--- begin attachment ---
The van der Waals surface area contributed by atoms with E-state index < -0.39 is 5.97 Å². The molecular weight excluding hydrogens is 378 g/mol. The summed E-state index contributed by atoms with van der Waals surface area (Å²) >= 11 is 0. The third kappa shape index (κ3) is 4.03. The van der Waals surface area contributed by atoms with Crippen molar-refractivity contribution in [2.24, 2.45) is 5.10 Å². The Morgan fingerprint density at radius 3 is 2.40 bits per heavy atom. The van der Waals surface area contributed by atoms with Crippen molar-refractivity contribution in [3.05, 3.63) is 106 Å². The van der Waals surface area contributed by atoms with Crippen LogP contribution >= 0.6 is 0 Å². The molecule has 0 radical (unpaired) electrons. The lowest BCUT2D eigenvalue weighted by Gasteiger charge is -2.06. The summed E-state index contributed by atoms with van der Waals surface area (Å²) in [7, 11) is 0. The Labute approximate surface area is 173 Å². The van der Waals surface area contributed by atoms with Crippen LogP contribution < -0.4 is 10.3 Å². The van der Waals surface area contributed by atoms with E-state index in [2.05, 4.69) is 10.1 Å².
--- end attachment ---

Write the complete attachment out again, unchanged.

The van der Waals surface area contributed by atoms with E-state index < -0.39 is 5.97 Å². The molecular weight excluding hydrogens is 378 g/mol. The summed E-state index contributed by atoms with van der Waals surface area (Å²) >= 11 is 0. The third kappa shape index (κ3) is 4.03. The van der Waals surface area contributed by atoms with Crippen molar-refractivity contribution in [2.24, 2.45) is 5.10 Å². The Morgan fingerprint density at radius 3 is 2.40 bits per heavy atom. The van der Waals surface area contributed by atoms with Crippen molar-refractivity contribution in [3.05, 3.63) is 106 Å². The van der Waals surface area contributed by atoms with Crippen LogP contribution >= 0.6 is 0 Å². The molecule has 0 radical (unpaired) electrons. The lowest BCUT2D eigenvalue weighted by Gasteiger charge is -2.06. The summed E-state index contributed by atoms with van der Waals surface area (Å²) in [7, 11) is 0. The Labute approximate surface area is 173 Å². The van der Waals surface area contributed by atoms with Crippen LogP contribution < -0.4 is 10.3 Å². The van der Waals surface area contributed by atoms with E-state index in [2.05, 4.69) is 10.1 Å².